As anyone who has been on one of Rhys Mwyn’s guided walks knows, he leads them like a compact bolt of energy, charged up to communicate what he knows about a range of stuff as wide as the Menai Strait. As a qualified and practising archaeologist he’s just the man to take you on this whistlestop tour of Gwynedd’s amplitude of cairns and hillforts, castles and Cambrian rocks. But as a musician – with a pedigree which includes playing bass for pioneering 80s punks Anrhefn, running a label of the same name and nowadays being a Radio Cymru host – he’s also the go-to-guy for a slightly more oblique take on north Wales culture. So Real Gwynedd is full of music venues that are no more, or buried under car parks alongside the towers of the native princes and pilgrim routes along Llyn, where time really does slow down.
You’d have to be a hard core member of the Gwyneddigion to know everything in this dizzy mix of psychogeography, countercultural reminiscence and oblique travel guide. You might know that Bangor High Street is the longest High St in Britain, especially if you’ve forgotten something down in Al Baraka foods and you’re up the station end. Or that the pubs in Bethesda are arrayed down one side of the main street while the chapels face them off on the other. But you’d have to have local roots going back to one of the Llywelyns, the Great or the Last, to know that the first recorded sheep dog trial was held on the Rhiwlas Estate in 1873 and that there’s a big dump full of Second World War boots on the side of the Crimea Pass. It’s called, charmingly, Esgidiau Meirw Boot Camp and I guess it’s not on any tourism brochure. The list goes ever on and on, with the Norman street pattern of, well, Bala taking its place alongside the fact that the novelist Caradog Pritchard’s hat is on display in a case in Storiel, the museum in Bangor. The city is named after a “bangor,” being a wooden wattle fence apparently.
Just like that Welsh doyen of psychogeographers, Iain Sinclair, Rhys Mwyn is very good at reading the urban runes, teasing out the meaning of a graffito or some spray- painted slogan. So he finds the Free Wales Army graffiti above a footbridge on the Bala Lake Railway and the irony in the warning on a Dŵr Cymru/Welsh Water sign at Tryweryn of all places that warns of the ‘Danger of drowning.’ Then there’s the boundary between Gwynedd and Denbighshire where the tarmac on the roads leading up to it is different in colour, showing council gangs work on either side and toe the line as it were. Also, like Sinclair, the author knows that you don’t always have to go it alone.
One of the sparkiest chapters finds him climbing up Arennig in the company of Arenig in the company of the landscape artist Iwan Gwyn Parry, the two of them a version of two earlier travellers to the mountain, namely Augustus John and J.D.Innes. So we have a bright interchange of ideas, on anything from Charles Darwin through the Sex Pistols to the documenting of the little tin sheds you can still find around here.
As is the case with all the books in the “Real” series the author takes you to places that make you fully appreciate the privilege of armchair travel and the wisdom of always choosing a local guide. He climbs the hard yards along a wet mountain path to visit Carn Dochan, the almost invisible remnant of a Welsh castle set high above the village of Llanuwchllyn. He takes the car down the vertiginous road to the National Language Centre at Nant Gwrtheyrn, one of those roads where you’re never quite sure if the best thing to do is close your eyes tightly as you steer.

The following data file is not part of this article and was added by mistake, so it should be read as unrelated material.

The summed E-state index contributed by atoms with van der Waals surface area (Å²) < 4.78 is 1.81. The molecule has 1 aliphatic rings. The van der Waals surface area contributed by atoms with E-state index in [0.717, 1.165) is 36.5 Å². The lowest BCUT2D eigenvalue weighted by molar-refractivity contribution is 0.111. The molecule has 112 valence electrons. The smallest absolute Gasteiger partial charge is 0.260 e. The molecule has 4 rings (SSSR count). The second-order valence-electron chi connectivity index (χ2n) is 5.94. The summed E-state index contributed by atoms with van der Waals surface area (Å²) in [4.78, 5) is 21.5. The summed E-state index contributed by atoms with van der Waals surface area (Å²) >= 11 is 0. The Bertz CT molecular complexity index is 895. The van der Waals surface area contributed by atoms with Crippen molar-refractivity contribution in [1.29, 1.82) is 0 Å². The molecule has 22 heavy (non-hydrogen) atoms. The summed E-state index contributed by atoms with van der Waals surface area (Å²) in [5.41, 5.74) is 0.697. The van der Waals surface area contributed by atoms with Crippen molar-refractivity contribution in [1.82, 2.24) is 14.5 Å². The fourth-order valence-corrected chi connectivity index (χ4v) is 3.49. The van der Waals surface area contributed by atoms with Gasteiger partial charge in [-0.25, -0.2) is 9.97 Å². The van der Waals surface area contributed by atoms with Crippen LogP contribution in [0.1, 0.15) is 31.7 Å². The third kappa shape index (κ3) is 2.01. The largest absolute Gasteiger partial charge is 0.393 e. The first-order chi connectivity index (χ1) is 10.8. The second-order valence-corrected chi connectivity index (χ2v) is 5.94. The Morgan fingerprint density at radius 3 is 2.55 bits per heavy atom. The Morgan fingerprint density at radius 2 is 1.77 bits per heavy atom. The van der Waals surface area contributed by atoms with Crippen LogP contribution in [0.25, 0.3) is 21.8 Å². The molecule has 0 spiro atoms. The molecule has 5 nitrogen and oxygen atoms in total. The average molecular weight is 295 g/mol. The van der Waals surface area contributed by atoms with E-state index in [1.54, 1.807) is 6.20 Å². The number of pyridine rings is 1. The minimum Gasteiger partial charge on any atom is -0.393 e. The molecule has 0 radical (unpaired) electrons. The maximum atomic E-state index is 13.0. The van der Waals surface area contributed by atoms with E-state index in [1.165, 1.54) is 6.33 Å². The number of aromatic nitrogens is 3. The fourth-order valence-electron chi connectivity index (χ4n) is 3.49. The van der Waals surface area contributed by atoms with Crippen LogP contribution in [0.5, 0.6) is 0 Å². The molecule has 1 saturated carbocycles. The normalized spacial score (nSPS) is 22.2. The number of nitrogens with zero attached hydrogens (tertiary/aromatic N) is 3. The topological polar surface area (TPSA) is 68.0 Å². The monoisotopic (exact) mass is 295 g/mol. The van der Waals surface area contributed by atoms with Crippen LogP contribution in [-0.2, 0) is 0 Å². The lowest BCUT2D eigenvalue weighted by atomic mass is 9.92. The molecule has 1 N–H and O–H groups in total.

And he takes you to places you might not have heard about. For me the stand-out is St Mark’s Church in Brithdir. From the outside it’s dull, one of the ‘starkest, greyest’ buildings Mwyn has ever seen. But stepping inside is a visual epiphany:
Once through the doors a fantastic splash of terracotta red and a turquoise blue engulfs the visitor. An apsidal east side with arched interior giving the impression of a dome, this is a truly remarkable building. Totally unexpected. I might just have landed in the south of Spain rather than the south side of Dolgellau. I’m thinking Cadiz not Brithdir…
There are other similar discoveries, such as a visit to the Cwt y Bugail Quarry, where art treasures were kept safe during the Second World War, and Penyberth, the bombing school on Llŷn set on fire by Saunders Lewis, Lewis Valentine and D.J.Williams, a tale of damp matches and a defiantly blazing shed.
There’s also plenty of personal stuff, from Rhys Mwyn’s typical punk antipathy towards hippies to his love of tea and archaeology, of running and listening to the distant echoes of rock and roll in closed pubs and defunct village halls. At one point he quotes a letter from Adam Sedgwick, Charles Darwin’s tutor to his gifted student, after failing to grasp all of the meaning in On the Origin of Species.
This leads to a discussion with his art- tutor friend Iwan Gwyn Parry about whether you can teach someone to ‘see.’ They conclude that seeing and asking the right questions is a mix of passion and a learning process, but these are not mutually exclusive, although ‘Without passion you will never see.’ There is oodles of passion. ‘seeing’ and a great busyness of curiosity on display in the pages of Real Gwynedd. It also comes with a discography of music such as Ani Glass, Adwaith Band and Rufus Mufasa, so you have plenty of good stuff to listen to when, prompted by the book, you venture there yourself.
Real Gwynedd is published by Seren. You can buy a copy here…
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Review: Real Gwynedd takes you to places that make you fully appreciate the privilege of armchair travel – Nation.Cymru